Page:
Millions of People Care About Monarchs<p>I will never forget the sights and sounds the first time I visited monarchs' overwintering sites in Mexico. Our guide pointed in the distance to what looked like hanging branches covered with dead leaves. But then I saw the leaves flash orange every so often, revealing what were actually thousands of tightly packed butterflies. The monarchs made their most striking sounds in the Sun, when they burst from the trees in massive fluttering plumes or landed on the ground in the tussle of mating.</p><p>Decades of educational outreach by teachers, researchers and hobbyists has cultivated a generation of monarch admirers who want to help preserve this phenomenon. This global network has helped restore not only monarchs' summer breeding habitat by planting milkweed, but also general pollinator habitat by planting nectaring flowers across North America.</p><p>Scientists have calculated that restoring the monarch population to a stable level of about 120 million butterflies will require <a href="https://doi.org/10.1111/icad.12198" target="_blank">planting 1.6 billion new milkweed stems</a>. And they need them fast. This is too large a target to achieve through grassroots efforts alone. A <a href="https://www.fws.gov/savethemonarch/CCAA.html" target="_blank" rel="noopener noreferrer">new plan</a>, announced in the spring of 2020, is designed to help fill the gap.</p>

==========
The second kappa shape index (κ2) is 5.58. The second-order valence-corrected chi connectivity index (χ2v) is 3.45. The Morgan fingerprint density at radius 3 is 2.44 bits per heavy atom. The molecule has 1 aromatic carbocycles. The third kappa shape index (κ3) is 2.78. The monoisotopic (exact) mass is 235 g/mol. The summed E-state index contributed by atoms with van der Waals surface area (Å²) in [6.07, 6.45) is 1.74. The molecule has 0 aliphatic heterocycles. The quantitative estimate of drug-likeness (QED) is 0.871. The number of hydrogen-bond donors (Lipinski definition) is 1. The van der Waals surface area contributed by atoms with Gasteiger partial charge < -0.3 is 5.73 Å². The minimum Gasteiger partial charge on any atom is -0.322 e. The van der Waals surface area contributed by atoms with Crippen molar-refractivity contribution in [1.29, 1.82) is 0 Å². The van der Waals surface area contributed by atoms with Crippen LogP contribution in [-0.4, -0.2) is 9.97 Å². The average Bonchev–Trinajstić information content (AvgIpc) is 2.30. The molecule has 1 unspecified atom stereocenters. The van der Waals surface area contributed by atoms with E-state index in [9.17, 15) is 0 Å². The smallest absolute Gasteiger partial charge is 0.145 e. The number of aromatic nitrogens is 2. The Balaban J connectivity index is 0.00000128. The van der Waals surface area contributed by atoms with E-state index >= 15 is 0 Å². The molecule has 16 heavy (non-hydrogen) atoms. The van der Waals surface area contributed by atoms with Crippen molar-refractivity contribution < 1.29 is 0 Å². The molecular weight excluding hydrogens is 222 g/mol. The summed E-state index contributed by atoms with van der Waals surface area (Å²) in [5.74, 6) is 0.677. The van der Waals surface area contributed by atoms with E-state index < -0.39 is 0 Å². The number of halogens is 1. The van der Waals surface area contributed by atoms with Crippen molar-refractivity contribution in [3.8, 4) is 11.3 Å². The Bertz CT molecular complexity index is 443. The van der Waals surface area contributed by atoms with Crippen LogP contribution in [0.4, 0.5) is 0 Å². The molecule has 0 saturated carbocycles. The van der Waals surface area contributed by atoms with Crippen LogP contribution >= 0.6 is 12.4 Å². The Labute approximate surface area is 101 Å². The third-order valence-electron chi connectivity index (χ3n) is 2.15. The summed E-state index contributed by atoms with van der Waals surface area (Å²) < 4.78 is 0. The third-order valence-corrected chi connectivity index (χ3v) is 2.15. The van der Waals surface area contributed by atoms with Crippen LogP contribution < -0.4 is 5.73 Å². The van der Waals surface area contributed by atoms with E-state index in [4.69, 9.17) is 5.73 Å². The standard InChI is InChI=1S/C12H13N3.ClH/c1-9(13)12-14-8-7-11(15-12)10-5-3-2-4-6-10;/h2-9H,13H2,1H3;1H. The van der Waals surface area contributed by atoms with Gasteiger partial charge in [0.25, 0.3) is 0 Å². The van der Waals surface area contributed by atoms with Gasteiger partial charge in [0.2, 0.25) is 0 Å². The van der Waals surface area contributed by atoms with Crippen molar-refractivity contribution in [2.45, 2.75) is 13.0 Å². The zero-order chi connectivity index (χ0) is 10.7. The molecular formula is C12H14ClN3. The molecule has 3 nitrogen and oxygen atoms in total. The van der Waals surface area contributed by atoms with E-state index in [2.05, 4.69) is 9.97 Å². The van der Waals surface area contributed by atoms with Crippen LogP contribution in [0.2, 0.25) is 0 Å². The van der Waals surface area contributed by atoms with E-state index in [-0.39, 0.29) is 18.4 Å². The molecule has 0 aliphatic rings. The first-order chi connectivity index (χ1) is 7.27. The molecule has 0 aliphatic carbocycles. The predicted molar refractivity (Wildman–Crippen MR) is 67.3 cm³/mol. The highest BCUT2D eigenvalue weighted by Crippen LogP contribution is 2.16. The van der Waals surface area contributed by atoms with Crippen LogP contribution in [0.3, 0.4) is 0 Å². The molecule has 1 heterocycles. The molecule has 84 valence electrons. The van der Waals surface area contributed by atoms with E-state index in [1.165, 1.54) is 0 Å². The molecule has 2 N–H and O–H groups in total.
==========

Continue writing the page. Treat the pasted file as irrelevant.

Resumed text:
Pros and Cons of Regulation<p>The top-down strategy for saving monarchs gained energy in 2014, when the U.S. Fish and Wildlife Service <a href="https://www.fws.gov/southeast/pdf/petition/monarch.pdf" target="_blank">proposed</a> listing them as threatened under the Endangered Species Act. A decision is expected in December 2020.</p><p>Listing a species as endangered or threatened <a href="https://www.fws.gov/endangered/esa-library/pdf/listing.pdf" target="_blank">triggers restrictions</a> on "taking" (hunting, collecting or killing), transporting or selling it, and on activities that negatively affect its habitat. Listing monarchs would impose restrictions on landowners in areas where monarchs are found, over vast swaths of land in the U.S.</p><p>In my opinion, this is not a reason to avoid a listing. However, a "threatened" listing might inadvertently threaten one of the best conservation tools that we have: public education.</p><p>It would severely restrict common practices, such as rearing monarchs in classrooms and back yards, as well as scientific research. Anyone who wants to take monarchs and milkweed for these purposes would have to apply for special permits. But these efforts have had a multigenerational educational impact, and they should be protected. Few public campaigns have been more successful at raising awareness of conservation issues.</p>
<span style="display:block;position:relative;padding-top:56.25%;" class="rm-shortcode" data-rm-shortcode-id="91165203d4ec0efc30e4632a00fdf57d"><iframe lazy-loadable="true" src="https://www.youtube.com/embed/KilPRvjbMrA?rel=0" width="100%" height="auto" frameborder="0" scrolling="no" style="position:absolute;top:0;left:0;width:100%;height:100%;"></iframe></span>